Complement Factor H Mutant Pluripotent Stem Cells to Model Early Onset Macular Degeneration and Their Application in Drug Discovery.

Karl Wahlin, PhD University of California, San Diego


Macular degenerative disease affects millions worldwide and models to study the condition in humans are generally lacking. We have developed human disease-based stem cell lines (created from adult stem cells) that can be readily converted into retinal pigment epithelium (RPE) in order to study the disease process in the laboratory. Unique to this project, we have also designed a fluorescent protein reporter that will allow us to study the temporal dynamics of RPE cell dystrophy, thus allowing the systematic optimization of drug screening aimed at reducing protein deposits typical of AMD. 

Project Details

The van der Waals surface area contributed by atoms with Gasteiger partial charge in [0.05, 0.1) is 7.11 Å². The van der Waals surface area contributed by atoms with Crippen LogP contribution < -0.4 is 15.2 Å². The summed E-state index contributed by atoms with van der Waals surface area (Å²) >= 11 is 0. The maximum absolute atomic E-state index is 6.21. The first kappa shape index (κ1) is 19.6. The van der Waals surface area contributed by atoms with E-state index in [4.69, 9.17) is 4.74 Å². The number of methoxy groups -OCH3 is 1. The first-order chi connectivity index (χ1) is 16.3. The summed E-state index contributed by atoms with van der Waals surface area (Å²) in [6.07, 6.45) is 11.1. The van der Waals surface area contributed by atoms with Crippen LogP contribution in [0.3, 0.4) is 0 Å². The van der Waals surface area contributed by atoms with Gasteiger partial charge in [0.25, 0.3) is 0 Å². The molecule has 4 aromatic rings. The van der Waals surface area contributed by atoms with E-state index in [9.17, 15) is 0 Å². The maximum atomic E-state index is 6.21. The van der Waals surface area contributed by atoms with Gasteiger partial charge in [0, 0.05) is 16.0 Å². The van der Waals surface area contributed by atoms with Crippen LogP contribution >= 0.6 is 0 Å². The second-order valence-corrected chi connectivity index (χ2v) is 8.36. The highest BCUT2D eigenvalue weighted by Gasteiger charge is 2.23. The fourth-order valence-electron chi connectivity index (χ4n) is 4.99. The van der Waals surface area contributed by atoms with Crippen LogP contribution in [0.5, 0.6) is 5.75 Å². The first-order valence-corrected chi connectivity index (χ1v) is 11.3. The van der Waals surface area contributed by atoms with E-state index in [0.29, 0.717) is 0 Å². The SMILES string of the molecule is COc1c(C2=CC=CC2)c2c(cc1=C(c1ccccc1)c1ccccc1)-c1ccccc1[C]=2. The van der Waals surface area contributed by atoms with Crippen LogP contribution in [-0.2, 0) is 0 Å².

Age-related macular degeneration (AMD) is a major cause of blindness worldwide and a hallmark of this disease includes protein deposits, called drusen, which lie underneath the retinal pigment epithelium (RPE) in the back of the eye. In AMD, can evolve into geographic atrophy or choroidal neovascularization with consequent loss of photoreceptors (PRs). Therefore, a critical need is to develop human-based models of AMD which can recapitulate drusen formation and are amenable to high throughput approaches for drug discovery. Using genetically engineered pluripotent stem cells harboring the complement factor H (CFH) R1210C mutation, we will develop an in vitro assay to monitor the progression of sub-RPE deposits in laboratory. These cells will then be used to perform a small-molecule drug screen aimed at reducing sub-RPE deposits, which may in turn lead to new therapeutic targets for macular degenerative disease.